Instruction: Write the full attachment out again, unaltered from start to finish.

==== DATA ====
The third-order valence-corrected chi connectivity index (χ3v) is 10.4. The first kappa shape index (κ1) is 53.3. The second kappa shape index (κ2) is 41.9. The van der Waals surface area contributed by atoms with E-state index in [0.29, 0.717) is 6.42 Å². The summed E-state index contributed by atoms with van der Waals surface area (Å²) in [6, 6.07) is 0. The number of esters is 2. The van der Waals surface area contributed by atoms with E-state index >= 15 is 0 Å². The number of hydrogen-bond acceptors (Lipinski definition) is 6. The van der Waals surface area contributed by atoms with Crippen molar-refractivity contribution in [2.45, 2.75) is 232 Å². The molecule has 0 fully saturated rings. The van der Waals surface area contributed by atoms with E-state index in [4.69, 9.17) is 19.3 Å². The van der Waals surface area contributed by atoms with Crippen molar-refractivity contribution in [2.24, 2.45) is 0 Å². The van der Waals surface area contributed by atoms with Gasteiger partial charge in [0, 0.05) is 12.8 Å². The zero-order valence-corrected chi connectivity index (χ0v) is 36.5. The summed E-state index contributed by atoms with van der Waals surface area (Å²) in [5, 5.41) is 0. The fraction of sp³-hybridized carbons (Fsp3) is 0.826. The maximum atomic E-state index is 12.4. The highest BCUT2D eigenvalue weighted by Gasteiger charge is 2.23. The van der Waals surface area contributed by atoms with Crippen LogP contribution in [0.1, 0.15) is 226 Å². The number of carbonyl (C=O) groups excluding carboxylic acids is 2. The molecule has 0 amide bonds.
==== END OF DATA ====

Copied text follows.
The third-order valence-corrected chi connectivity index (χ3v) is 10.4. The first kappa shape index (κ1) is 53.3. The second kappa shape index (κ2) is 41.9. The van der Waals surface area contributed by atoms with E-state index in [0.29, 0.717) is 6.42 Å². The summed E-state index contributed by atoms with van der Waals surface area (Å²) in [6, 6.07) is 0. The number of esters is 2. The van der Waals surface area contributed by atoms with E-state index >= 15 is 0 Å². The number of hydrogen-bond acceptors (Lipinski definition) is 6. The van der Waals surface area contributed by atoms with Crippen molar-refractivity contribution in [2.45, 2.75) is 232 Å². The molecule has 0 fully saturated rings. The van der Waals surface area contributed by atoms with E-state index in [4.69, 9.17) is 19.3 Å². The van der Waals surface area contributed by atoms with Crippen molar-refractivity contribution in [2.24, 2.45) is 0 Å². The van der Waals surface area contributed by atoms with Gasteiger partial charge in [0, 0.05) is 12.8 Å². The zero-order valence-corrected chi connectivity index (χ0v) is 36.5. The summed E-state index contributed by atoms with van der Waals surface area (Å²) in [5, 5.41) is 0. The fraction of sp³-hybridized carbons (Fsp3) is 0.826. The maximum atomic E-state index is 12.4. The highest BCUT2D eigenvalue weighted by Gasteiger charge is 2.23. The van der Waals surface area contributed by atoms with Crippen LogP contribution in [0.1, 0.15) is 226 Å². The number of carbonyl (C=O) groups excluding carboxylic acids is 2. The molecule has 0 amide bonds.